6. Body. The body of the Love Letter should include reasons for why you fell in love. Here are some ideas:
      recall when you fell in love with him/her
      explain how your life has changed for the better
      describe how much you miss your love when you're apart
      explain that you can't imagine life without him/her
      list some of the many things you have in common
      tell how wonderful and complete he/she makes you feel
      recall some special moments you've shared together
      mention times you've picked him/her out of a crowd
      list qualities that set him/her apart from everyone else
Avoid being casual, too light-hearted, or openly erotic. A Love Letter is a letter of respect that coveys deep, difficult-to-express feelings. Don't discount the impact of poetry in place of, or in addition to, your words. Maybe your beloved has a favorite author or poet. It will be seen as a compliment if you take the time to quote someone he/she admires. Be sure to give proper credit where it's due. Don't forget the Internet is a great place to find that poem or song you are trying to quote!
Be real. Your Love Letter should be a carefully crafted work of art, but it also needs to sound sincere. You want your Love Letter to make your beloved fall in love, not fall into laughter. Be confident as you express your emotions, dreams, and vulnerability.
NOTE: don't expect your first attempt will be the letter you send. Practice on scrap paper before you start writing on your good stationery. REVISE, then leave it for a few hours, then return and revise it again. Read it again in the morning before you send it. You'll improve it, as well as have fewer regrets—guaranteed!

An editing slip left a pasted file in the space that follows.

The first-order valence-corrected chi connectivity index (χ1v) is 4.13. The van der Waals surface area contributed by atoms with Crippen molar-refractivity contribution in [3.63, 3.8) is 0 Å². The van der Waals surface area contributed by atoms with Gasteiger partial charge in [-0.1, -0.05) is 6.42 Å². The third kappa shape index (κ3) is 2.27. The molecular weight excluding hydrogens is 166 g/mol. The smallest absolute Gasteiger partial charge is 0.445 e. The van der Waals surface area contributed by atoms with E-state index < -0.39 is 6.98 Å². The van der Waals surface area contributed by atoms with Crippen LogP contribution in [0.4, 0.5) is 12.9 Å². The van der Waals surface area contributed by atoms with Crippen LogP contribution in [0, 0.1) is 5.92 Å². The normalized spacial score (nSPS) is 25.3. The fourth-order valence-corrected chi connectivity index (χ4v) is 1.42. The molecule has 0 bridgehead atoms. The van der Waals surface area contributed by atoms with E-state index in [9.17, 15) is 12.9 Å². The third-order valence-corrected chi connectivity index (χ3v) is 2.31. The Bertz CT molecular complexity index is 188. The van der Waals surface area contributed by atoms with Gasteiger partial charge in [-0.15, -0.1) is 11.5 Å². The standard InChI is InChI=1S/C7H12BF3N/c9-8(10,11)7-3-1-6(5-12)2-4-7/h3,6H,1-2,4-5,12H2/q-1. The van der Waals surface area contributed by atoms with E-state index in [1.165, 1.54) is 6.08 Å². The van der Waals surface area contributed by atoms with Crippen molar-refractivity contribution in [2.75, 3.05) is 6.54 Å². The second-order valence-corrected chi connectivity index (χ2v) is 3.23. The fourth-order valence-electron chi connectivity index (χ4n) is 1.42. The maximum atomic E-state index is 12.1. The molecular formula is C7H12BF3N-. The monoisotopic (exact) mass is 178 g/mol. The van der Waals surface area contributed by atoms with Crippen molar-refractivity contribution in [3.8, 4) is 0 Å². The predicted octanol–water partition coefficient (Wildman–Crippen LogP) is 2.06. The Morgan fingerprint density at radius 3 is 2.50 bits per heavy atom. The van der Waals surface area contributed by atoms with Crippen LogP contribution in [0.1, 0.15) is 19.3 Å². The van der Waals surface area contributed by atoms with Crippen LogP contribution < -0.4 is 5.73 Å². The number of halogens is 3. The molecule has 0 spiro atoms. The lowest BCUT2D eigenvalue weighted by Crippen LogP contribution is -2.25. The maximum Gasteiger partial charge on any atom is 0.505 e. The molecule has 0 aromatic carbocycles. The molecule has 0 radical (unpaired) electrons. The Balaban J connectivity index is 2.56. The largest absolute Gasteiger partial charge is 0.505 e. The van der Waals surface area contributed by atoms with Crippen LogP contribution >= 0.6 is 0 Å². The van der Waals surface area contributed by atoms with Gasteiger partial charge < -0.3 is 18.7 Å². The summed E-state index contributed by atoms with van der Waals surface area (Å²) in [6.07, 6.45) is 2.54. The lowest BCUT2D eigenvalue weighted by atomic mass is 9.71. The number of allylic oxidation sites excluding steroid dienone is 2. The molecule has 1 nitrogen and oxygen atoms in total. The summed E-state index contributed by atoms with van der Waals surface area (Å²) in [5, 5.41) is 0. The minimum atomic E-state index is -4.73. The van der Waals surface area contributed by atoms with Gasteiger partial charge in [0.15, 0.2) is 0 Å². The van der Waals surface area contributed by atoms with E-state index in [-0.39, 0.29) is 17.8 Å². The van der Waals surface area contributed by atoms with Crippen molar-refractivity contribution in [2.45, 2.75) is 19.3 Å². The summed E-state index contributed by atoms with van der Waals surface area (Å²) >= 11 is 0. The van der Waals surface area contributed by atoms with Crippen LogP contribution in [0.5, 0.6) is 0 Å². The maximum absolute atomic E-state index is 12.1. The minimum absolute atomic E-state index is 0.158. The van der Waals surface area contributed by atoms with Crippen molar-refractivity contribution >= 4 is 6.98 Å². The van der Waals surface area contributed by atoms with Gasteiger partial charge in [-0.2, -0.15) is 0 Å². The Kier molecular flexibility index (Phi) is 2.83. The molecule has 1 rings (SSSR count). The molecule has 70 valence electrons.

7. Closing. End your Love Letter with carefully worded prose: "There, I have said it. I can rest now. And as I dream, I will dream of you." Make your closing upbeat and positive.
8. Valediction. Don't just end with: "Love, Eric." Even if you said, "All my love," it would be better. You become even more romantic by writing something like: "Dream of me, my love..." What you want is a simple, yet heartfelt goodbye: "With undying love," or "Forever yours." Remember, you may think this is too sappy, but your loved one will treasure each word. Be prepared to have it quoted to you in years to come.
9. Insert. Include a special extra: petals from a flower, sprinkles of stars, a teabag of your favorite tea ...You get the idea. That little extra effort means you really put some thought (and heart) into this.
10. Neatness counts. Gently fold the Love Letter and place it in a neatly addressed envelope—hopefully, one that matches your stationery. The correct way is to fold a small stationery sheet (or sheets) in half with the text on the inside. Place the letter in the envelope with the crease at the bottom and the salutation facing the back. Hand address the envelope. Remember what your elementary teacher taught you about penmanship--make sure your love is able to read your writing! Add a stamp that looks romantic--the Garden Bouquet stamps are nice--and affix it upside down. It is a custom that means, "I love you." Drop the letter in the mail. That's it! Expect an emotional response. And here's another tip: buy some breath mints--you'll need them!
11. Be expressive. Here are some popular words to use in your Love Letter: angel, angelic, lover, giving, alluring, tempting, sensual, sensuality, seeing, tasting, touching, holding, caressing, memories, memorable, darling, gorgeous, absence, velvet, voyage, beautiful, vision, elation, blossoms, happy, kisses, innocent, passion, dreaming, delirious, temptation, complete, desire, content, embrace, rainbow, rose, adoring, stars, privileged, heart.

For some inspiration, here are some of my favorite famous love letters -
Letter from Count Leo Tolstoy, Russian writer, to Valeria Arsenev, his fiance. 

November 2, 1856